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A Winter Night.
The Pride of Science.
A Strange Visit.
The Church of Saint Pierre.
The Hour of Death.
The city of Geneva lies at the west end of the lake of the same name. The Rhone, which passes through the town at the outlet of the lake, divides it into two sections, and is itself divided in the centre of the city by an island placed in mid-stream. A topographical feature like this is often found in the great depôts of commerce and industry. No doubt the first inhabitants were influenced by the easy means of transport which the swift currents of the rivers offered them — those “roads which walk along of their own accord,” as Pascal puts it. In the case of the Rhone, it would be the road that ran along.
Before new and regular buildings were constructed on this island, which was enclosed like a Dutch galley in the middle of the river, the curious mass of houses, piled one on the other, presented a delightfully confused coup-d’oeil. The small area of the island had compelled some of the buildings to be perched, as it were, on the piles, which were entangled in the rough currents of the river. The huge beams, blackened by time, and worn by the water, seemed like the claws of an enormous crab, and presented a fantastic appearance. The little yellow streams, which were like cobwebs stretched amid this ancient foundation, quivered in the darkness, as if they had been the leaves of some old oak forest, while the river engulfed in this forest of piles, foamed and roared most mournfully.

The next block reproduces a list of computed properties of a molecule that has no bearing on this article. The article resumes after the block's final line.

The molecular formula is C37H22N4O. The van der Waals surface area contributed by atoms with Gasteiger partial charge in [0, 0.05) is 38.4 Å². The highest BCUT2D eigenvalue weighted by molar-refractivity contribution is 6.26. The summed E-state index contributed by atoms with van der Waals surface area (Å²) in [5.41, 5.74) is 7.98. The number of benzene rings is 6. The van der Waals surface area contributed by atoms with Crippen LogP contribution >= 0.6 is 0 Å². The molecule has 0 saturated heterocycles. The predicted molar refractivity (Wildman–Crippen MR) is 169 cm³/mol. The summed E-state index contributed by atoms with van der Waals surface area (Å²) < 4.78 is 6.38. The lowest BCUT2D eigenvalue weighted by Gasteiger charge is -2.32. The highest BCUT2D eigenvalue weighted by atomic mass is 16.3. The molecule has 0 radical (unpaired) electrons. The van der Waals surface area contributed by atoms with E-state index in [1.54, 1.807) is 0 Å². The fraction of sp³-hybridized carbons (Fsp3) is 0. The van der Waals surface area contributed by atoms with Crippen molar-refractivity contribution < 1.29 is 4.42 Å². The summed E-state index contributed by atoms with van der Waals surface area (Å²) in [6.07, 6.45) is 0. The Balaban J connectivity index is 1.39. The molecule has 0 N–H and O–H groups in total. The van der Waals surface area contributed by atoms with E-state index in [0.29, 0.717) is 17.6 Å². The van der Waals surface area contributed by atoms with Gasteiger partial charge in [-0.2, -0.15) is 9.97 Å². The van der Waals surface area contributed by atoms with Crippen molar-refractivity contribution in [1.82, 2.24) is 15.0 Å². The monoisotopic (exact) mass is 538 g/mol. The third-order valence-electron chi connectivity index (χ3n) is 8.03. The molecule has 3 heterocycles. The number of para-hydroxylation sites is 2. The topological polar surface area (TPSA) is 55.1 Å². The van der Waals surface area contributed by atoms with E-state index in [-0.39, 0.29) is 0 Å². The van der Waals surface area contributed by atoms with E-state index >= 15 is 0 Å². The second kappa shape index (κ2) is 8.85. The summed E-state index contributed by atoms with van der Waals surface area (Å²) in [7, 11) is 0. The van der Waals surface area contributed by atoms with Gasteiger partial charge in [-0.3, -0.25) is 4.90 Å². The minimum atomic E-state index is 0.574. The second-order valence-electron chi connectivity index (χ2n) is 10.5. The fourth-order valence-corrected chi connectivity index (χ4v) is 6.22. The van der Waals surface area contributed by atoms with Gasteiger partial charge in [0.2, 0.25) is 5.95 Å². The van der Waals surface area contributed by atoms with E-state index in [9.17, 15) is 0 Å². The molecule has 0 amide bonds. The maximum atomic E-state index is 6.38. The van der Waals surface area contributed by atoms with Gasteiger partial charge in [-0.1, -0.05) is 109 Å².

One of the houses of the island was striking for its curiously aged appearance. It was the dwelling of the old clockmaker, Master Zacharius, whose household consisted of his daughter Gerande, Aubert Thun, his apprentice, and his old servant Scholastique.
There was no man in Geneva to compare in interest with this Zacharius. His age was past finding out. Not the oldest inhabitant of the town could tell for how long his thin, pointed head had shaken above his shoulders, nor the day when, for the first time, he had-walked through the streets, with his long white locks floating in the wind. The man did not live; he vibrated like the pendulum of his clocks. His spare and cadaverous figure was always clothed in dark colours. Like the pictures of Leonardo di Vinci, he was sketched in black.
Gerande had the pleasantest room in the whole house, whence, through a narrow window, she had the inspiriting view of the snowy peaks of Jura; but the bedroom and workshop of the old man were a kind of cavern close on to the water, the floor of which rested on the piles.
From time immemorial Master Zacharius had never come out except at meal times, and when he went to regulate the different clocks of the town. He passed the rest of his time at his bench, which was covered with numerous clockwork instruments, most of which he had invented himself. For he was a clever man; his works were valued in all France and Germany. The best workers in Geneva readily recognized his superiority, and showed that he was an honour to the town, by saying, “To him belongs the glory of having invented the escapement.” In fact, the birth of true clock-work dates from the invention which the talents of Zacharius had discovered not many years before.